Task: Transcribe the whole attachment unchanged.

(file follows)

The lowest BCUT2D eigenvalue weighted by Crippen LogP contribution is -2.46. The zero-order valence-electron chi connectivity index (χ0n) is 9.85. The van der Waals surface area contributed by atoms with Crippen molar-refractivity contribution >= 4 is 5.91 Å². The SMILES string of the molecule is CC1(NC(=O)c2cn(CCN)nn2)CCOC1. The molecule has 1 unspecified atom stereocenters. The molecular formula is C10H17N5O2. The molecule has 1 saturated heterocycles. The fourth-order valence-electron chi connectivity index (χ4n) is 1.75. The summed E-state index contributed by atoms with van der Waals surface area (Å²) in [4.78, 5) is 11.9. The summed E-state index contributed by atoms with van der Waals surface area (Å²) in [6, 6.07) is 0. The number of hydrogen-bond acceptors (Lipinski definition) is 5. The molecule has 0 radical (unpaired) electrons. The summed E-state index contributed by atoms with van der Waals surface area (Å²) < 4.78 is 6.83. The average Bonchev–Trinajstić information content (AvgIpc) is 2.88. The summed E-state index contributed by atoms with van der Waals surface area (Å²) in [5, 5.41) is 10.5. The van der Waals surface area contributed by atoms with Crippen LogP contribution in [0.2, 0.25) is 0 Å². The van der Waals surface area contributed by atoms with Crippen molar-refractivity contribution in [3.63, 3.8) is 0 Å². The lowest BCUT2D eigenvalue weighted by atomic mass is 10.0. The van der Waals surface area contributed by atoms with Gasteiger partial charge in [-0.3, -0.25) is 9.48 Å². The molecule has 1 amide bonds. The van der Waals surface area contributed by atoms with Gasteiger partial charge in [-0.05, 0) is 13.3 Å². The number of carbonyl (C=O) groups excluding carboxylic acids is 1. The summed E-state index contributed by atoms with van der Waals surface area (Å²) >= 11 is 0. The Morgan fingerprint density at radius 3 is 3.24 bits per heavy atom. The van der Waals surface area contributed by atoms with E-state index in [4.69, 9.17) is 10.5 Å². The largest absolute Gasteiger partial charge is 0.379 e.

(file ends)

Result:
The lowest BCUT2D eigenvalue weighted by Crippen LogP contribution is -2.46. The zero-order valence-electron chi connectivity index (χ0n) is 9.85. The van der Waals surface area contributed by atoms with Crippen molar-refractivity contribution >= 4 is 5.91 Å². The SMILES string of the molecule is CC1(NC(=O)c2cn(CCN)nn2)CCOC1. The molecule has 1 unspecified atom stereocenters. The molecular formula is C10H17N5O2. The molecule has 1 saturated heterocycles. The fourth-order valence-electron chi connectivity index (χ4n) is 1.75. The summed E-state index contributed by atoms with van der Waals surface area (Å²) in [4.78, 5) is 11.9. The summed E-state index contributed by atoms with van der Waals surface area (Å²) in [6, 6.07) is 0. The number of hydrogen-bond acceptors (Lipinski definition) is 5. The molecule has 0 radical (unpaired) electrons. The summed E-state index contributed by atoms with van der Waals surface area (Å²) < 4.78 is 6.83. The average Bonchev–Trinajstić information content (AvgIpc) is 2.88. The summed E-state index contributed by atoms with van der Waals surface area (Å²) in [5, 5.41) is 10.5. The van der Waals surface area contributed by atoms with Crippen LogP contribution in [0.2, 0.25) is 0 Å². The van der Waals surface area contributed by atoms with Crippen molar-refractivity contribution in [3.63, 3.8) is 0 Å². The lowest BCUT2D eigenvalue weighted by atomic mass is 10.0. The van der Waals surface area contributed by atoms with Gasteiger partial charge in [-0.3, -0.25) is 9.48 Å². The molecule has 1 amide bonds. The van der Waals surface area contributed by atoms with Gasteiger partial charge in [-0.05, 0) is 13.3 Å². The number of carbonyl (C=O) groups excluding carboxylic acids is 1. The summed E-state index contributed by atoms with van der Waals surface area (Å²) >= 11 is 0. The Morgan fingerprint density at radius 3 is 3.24 bits per heavy atom. The van der Waals surface area contributed by atoms with E-state index in [4.69, 9.17) is 10.5 Å². The largest absolute Gasteiger partial charge is 0.379 e.